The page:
The grief-struck widower’s research detoured to Queen Himiko: “a powerful sorceress who ruled through dark magic, spreading death and destruction through the mere touch of her hand… entombed beneath a mountain.” He vows to stop Trinity: “If Vogel opens that tomb, Himiko’s curse will be unleashed on the world.” “If it fell into the wrong hands, it could be catastrophic.” He foresees “genocide.”

In a flashback to Croft Manor, 14-year-old Lara shoots arrows at an apple. Richard cites a Swiss archer of old. “William Tell was a myth, dad,” corrects Lara. “Well, all myths have foundation in reality,” he counters. Richard’s point is underscored when that line recurs later in an audio montage.

Vogel is inconsistent. He believes the Queen’s tomb and touch are real enough to excavate for Trinity, yet he taunts the Crofts: “[T]he difference between myth and reality, Richard, something you could never understand.” Entering the tomb, the raiders notice a pulse of air. “She’s still breathing,” marvels Richard. “Or a change in atmospheric pressure,” cracks Vogel. Opening the coffin, they are taken aback when the queen’s corpse sits up. Vogel points to the gears and levers beneath her: “See? Smoke and mirrors.”

Vogel doubts Lara could ever “believe this nonsense.” She interprets ancient paintings inside the tomb that revise the demonized image of Queen Himiko as a deadly vector. Unsophisticated epidemiologists, her contemporaries had turned to the supernatural. “They thought it was magic,” divines Lara.

“A Wrinkle in Time” admits no ambiguity to its big picture, albeit one populated with supernatural-seeming beings. Not from Earth, they are nonetheless totally real. Einstein explains nearly everything in this fantasy adventure from Walt Disney Studios that’s rated PG “for thematic elements and some peril” by the MPAA. An ambiguous agenda in the film’s Cold War era source novel, however, does not make its way to the screen.

Meg Murry (Storm Reid) will leap instantaneously across the cosmos accompanied by her adopted younger brother Charles Wallace Murry (Deric McCabe) and her classmate Calvin (Levi Miller). The threesome’s kindly enablers are Mrs. Which (Oprah Winfrey), Mrs. Whatsit (Reese Witherspoon) and Mrs. Who (Mindy Kaling). Mr. Which, Mr. Whatsit and Mr. Who are elsewhere, if they exist.

Although the young adult novel by Madeleine L’Engle once mentions a “time wrinkle” coupled with a “space wrinkle,” the 1962 book and 2018 film titled “A Wrinkle in Time” are actually about their characters traveling through space, not in time.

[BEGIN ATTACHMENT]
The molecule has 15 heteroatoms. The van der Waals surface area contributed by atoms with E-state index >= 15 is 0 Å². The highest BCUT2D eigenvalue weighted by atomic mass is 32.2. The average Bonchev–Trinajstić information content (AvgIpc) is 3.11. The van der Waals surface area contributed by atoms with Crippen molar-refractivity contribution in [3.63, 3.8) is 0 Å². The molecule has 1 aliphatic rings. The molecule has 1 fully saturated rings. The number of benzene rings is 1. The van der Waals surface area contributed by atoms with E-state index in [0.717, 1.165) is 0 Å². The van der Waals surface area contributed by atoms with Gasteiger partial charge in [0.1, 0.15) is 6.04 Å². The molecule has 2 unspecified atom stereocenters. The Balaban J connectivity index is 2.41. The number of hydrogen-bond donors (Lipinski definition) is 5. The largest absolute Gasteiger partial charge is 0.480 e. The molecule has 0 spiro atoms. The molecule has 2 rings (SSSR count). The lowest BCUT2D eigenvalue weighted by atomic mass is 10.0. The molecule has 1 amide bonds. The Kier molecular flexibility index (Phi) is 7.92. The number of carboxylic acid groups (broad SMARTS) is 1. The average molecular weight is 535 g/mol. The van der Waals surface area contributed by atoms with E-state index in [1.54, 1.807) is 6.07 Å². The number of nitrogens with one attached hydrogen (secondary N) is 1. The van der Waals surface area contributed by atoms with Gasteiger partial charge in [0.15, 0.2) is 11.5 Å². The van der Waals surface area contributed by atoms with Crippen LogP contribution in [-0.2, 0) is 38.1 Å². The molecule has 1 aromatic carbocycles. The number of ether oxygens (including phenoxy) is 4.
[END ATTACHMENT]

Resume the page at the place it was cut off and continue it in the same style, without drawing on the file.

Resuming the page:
Four years ago to the day, as a television newscaster tells us, Mr. Murry (Chris Pine) mysteriously vanished in an attempt to “travel the universe with his mind.” How? The NASA theoretical physicist theorized: “Tap into the right frequency.” How far? Approximately 91 billion light years. That distance is inexplicably downscaled to 92 million light years in the press notes from Walt Disney Studios.

Meg’s mom, Mrs. Murry (Gugu Mbatha-Raw), is a biophysicist: “I’m mostly interested in the small atoms, particles, the unseeable energies that move through us all.” Together, Meg’s parents discovered “tessering,” a fifth-dimensional mind-based way to transit the universe via a “tesseract” without a spacecraft or supernatural tricks. Before her maiden voyage Meg is assured: “Tessering is almost nearly perfectly natural.” (To wrinkle is to tesser in the vocabulary of this story.)

“Your father has done an extraordinary thing,” Mrs. Which advises Meg. “No human has ever traveled so far out in the universe. But he may be in danger and we’re here to help you find him.”

Why do these three eccentrics– peculiarly capable of materializing and dematerializing– want to help out? “Because that’s what we do,” brightly offers Mrs. Whatsit. “We’re warriors who serve the good and the light in the universe… Think of us as big-hearted.”

DuVernay’s screen adaption of L’Engle’s novel traces Meg’s evolution from a dispirited, detention-prone outcast at James Baldwin Middle School, to a bold selfless cosmic do-gooder. Her superpower of sorts is her love that lets her rescue her father imprisoned on the planet Comazotz, and to free her brother from the awful soul-stealing It voiced by David Oyelowo, who played Martin Luther King Jr. in “Selma.” L’Engle variously describes It as IT, the Thing, the Dark Thing and the Black Thing.

Reunited with Meg– nicknamed Megatron and Megaparsec by her dad in the book– Dr. Murry in the film apologizes for prioritizing science over parenthood: “I wanted to shake hands with the universe but I should have been holding yours.”

“A Wrinkle in Time” devotes more narrative space-time to detailing emotion and evil than does “Tomb Raider.” Lara Croft self-actualizes just a smidgen in her character arc. Her nemesis Trinity is thinly drawn. Its counterpart in the 2001 film was the Illuminati.

Mrs. Which schools Meg on the insidious intergalactic shadow: “You see, this is what the It does, one person at a time, until fear takes over, fear turns to rage, rage leads to violence, and then there’s a tipping point. If we do not act soon, Darkness will fall across the universe. We’re in search of warriors who can fight the It. Who can bring hope back.”

“Some of our the best warriors have come from Earth,” Meg is told. Her brother makes a guess: “`Jesus!’ Charles Wallace said. `Why of course, Jesus!’ `Of course!’ Mrs. Whatsit said.” That exchange in the novel is not in the film. Screenwriters Jennifer Lee and Jeff Stockwell drop the son of God from L’Engle’s pantheon of Earth’s prior warriors.